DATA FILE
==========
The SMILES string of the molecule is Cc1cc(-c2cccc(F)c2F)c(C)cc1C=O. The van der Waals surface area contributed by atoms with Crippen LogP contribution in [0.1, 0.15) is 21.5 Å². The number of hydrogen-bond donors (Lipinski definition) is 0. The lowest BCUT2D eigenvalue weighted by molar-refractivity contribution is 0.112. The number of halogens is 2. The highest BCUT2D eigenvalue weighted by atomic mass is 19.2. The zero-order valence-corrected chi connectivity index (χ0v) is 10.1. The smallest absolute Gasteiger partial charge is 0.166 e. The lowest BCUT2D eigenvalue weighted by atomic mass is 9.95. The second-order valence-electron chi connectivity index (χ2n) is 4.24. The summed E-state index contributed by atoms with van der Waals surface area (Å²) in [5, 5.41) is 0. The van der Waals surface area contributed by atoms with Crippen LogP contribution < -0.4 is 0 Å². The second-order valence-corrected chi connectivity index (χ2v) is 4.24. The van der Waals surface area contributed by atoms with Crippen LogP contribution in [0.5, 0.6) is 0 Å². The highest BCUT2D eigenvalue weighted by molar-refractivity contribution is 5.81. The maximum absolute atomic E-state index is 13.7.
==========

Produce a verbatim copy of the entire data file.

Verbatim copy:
The SMILES string of the molecule is Cc1cc(-c2cccc(F)c2F)c(C)cc1C=O. The van der Waals surface area contributed by atoms with Crippen LogP contribution in [0.1, 0.15) is 21.5 Å². The number of hydrogen-bond donors (Lipinski definition) is 0. The lowest BCUT2D eigenvalue weighted by molar-refractivity contribution is 0.112. The number of halogens is 2. The highest BCUT2D eigenvalue weighted by atomic mass is 19.2. The zero-order valence-corrected chi connectivity index (χ0v) is 10.1. The smallest absolute Gasteiger partial charge is 0.166 e. The lowest BCUT2D eigenvalue weighted by atomic mass is 9.95. The second-order valence-electron chi connectivity index (χ2n) is 4.24. The summed E-state index contributed by atoms with van der Waals surface area (Å²) in [5, 5.41) is 0. The van der Waals surface area contributed by atoms with Crippen LogP contribution < -0.4 is 0 Å². The second-order valence-corrected chi connectivity index (χ2v) is 4.24. The van der Waals surface area contributed by atoms with Crippen LogP contribution in [0.5, 0.6) is 0 Å². The highest BCUT2D eigenvalue weighted by molar-refractivity contribution is 5.81. The maximum absolute atomic E-state index is 13.7.